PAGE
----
Monday, July 9, 2007

Saint Joseph of Carpenters

Saint Joseph guide him well today,
As he works, along his way
Bless his plane and bless his axe,
My husband joined may no saw take.
Protect him well for his sake,
The Lord himself was called a carpenter’s son,
Dwell here with us for thought I fear,
His worn hands are blessed indeed,
Help us both for those you love,
I pray in your spirit, guide him well.


I wrote this for the Woodworker's competition at Bardic this year. I entered not to win but because I really loved the challenge of doing research, finding out period legends of Saint Joseph and getting to go to the library and use lots of different searches to find the material I was looking for. I loved it!

Lineage of Fools

The history of the Fools my friends,
The Fools of the barony
Chosen wise by she who guides us well and sure
And yet it’s said I pity all for the lineage of Fools.

Faris, there was a brother Fool
One of tale and wit
And after him, Gerard there was
Jongler in tradition of old.

Saerelith and Alienor
Halfwits both since they ruled as one,
Sarah the Fool, how well named,
For puns and deeds was her game.

And lastly now of this noble line,
Roiberd, a Fool that makes seven,
If you will deine,
To delight in the Fools

We’ve danced and sung,
It’s been our quest to bring smiles
To our Baroness, if we’ve success
We’ll only try to do it all again.

The history of the Fools my friends,
The Fools of the barony
Chosen wise by she who guides us well and sure
And yet it’s said, I pity all for this, our noble lineage of Fools.

I created this for the Bard of Jararvellir competition at Warriors and Warlords, XIV. It was the only competiting entry on the history of Jararvellir. I wrote about what I knew best.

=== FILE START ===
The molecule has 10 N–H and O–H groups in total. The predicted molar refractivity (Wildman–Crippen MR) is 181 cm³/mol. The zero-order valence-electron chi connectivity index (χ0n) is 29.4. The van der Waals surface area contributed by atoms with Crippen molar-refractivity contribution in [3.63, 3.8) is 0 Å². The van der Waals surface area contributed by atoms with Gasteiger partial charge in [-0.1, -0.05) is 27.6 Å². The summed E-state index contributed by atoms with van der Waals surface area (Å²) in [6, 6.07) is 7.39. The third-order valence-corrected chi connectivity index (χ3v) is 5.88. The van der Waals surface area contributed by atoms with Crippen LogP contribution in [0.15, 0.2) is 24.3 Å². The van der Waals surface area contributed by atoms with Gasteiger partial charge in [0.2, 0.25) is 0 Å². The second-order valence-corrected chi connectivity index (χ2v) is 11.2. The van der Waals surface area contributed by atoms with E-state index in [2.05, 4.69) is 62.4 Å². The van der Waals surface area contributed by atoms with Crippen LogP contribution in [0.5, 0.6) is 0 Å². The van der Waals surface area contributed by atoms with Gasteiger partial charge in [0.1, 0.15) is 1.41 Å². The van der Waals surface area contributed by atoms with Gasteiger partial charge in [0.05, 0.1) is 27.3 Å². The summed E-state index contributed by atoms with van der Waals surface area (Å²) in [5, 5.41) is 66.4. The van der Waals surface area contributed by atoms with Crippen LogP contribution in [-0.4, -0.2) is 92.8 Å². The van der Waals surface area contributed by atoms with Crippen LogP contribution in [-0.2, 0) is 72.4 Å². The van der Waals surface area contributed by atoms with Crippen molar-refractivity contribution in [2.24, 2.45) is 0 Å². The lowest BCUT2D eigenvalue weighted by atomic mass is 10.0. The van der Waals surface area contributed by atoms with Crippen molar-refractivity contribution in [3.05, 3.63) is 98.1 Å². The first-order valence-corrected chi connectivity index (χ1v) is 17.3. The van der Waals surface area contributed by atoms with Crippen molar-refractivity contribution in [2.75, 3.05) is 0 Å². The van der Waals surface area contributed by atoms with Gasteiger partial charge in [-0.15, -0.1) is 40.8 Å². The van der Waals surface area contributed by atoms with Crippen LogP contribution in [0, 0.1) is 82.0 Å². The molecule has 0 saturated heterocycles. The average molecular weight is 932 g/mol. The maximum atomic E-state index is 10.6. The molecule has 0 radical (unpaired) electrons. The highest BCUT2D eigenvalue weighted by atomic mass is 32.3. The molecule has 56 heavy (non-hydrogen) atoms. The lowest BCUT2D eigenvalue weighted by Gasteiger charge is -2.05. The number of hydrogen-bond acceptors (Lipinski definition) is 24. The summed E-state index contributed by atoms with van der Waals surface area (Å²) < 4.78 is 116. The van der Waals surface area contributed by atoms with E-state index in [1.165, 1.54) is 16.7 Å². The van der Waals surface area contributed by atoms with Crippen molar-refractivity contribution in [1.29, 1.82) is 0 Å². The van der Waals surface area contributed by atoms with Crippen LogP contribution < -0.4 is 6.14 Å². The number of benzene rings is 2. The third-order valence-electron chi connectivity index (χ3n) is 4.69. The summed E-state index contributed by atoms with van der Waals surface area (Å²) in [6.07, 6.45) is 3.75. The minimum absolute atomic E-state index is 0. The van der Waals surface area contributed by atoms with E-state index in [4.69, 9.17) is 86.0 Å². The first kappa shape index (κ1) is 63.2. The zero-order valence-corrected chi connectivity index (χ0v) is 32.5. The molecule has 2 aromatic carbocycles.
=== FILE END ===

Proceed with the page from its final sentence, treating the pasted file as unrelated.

The Eagle and the Lion

The Eagle and the Lion

The Lord of he Beasts
Met the Lady of the sky
To discuss their estate
Who was greater and why.

“The Eagle” quoth she
“I noble and good—
We fly far from here,
Beyond just the wood.”

“The Lion” he said
“Is brave and strong
Ruler of justice
Righting great wrong

“Your pardon” she said
“If I say
Flight gives me freedom
As I go on my way.

“Nay!” said he
I like where I stand
As far as I can see
This is my land!”

She countered again
“I can see beyond the sea
What is your paltry distance
To an Eagle like me?

The two great foes
Argued onward and on
From one day’s sunset
To another day’s dawn

At last, they grew winded
Stalemated they did cease
In place of “best”
Love did increase.

There must we conclude
That they both did win
For in a year’s time—
A Griffin!

Written by Alienor Hathaway for Bardic Madness 2005 (A.S. 39) --Challenge when animals have a discussion

Last year’s circle

Last year’s circle
A Phoenix in splendor
In the embers of her glory
The moment she soared in the dancing flames
Ghost pirates
Spirit ships
Flickering, fleeing smoke.
The tears, chills and rising call of loud belly laughs
The stars were a little brighter

Let the fire burn brighter
And the voices be stronger
May that fire join this one
To those who no longer sit with us
May sing with us in spirit.

In the fleeting fire
The rising voices
And the Phoenix shall rise again.

I wrote this poem around A.S. 40 in response to a Girl Scout tradition I heard about that includes using the ashes from a previous campfire so that it can be remember in the next.

The Maiden’s Tale

The Maiden’s Tale

Addition to the General Prologue

A Maid there was young and fair
Modest a maiden unbound in hair
The daughter of the Knight’s sworn brother
He was her guardian; she had no other.
She was to be married above her degree
To a Baron much older then she.
Being full pious she feared to be wed
Believing she would be sped
She wore a gown of modest blue
That had a medal of her name saint pinned too.
She was to pray the Saint give her Aid
Thus to Canterbury goes gentle younge Maid.

Here begins the Maiden’s Prologue
“Dear Mistress Agnes” said mine hostes
We have need of a tale from thee now the most
Can you tell a tale as part of our game?
We pray you thou not us disdain.
“By my honre” quothe she
The tales I knowe are those of joy and courtesyie
Those tales I heard at my guardian’s whim
I heard them but to please him.
Alas he wishes me to be wed,
And I myself would rather be dead.
I pray Saint Thomas to take my husband to be
So he may leave this world of misery.
Perhaps instead it should be me
For I love another, lower in degree.
A gallente young man holds my heart
How cruel the fates we must be apart.
But I must a tale to tell,
Your pardon if it is not spoken well.
Yet before the fires grow cold
I will tale my Tale of Tristram and Isolde.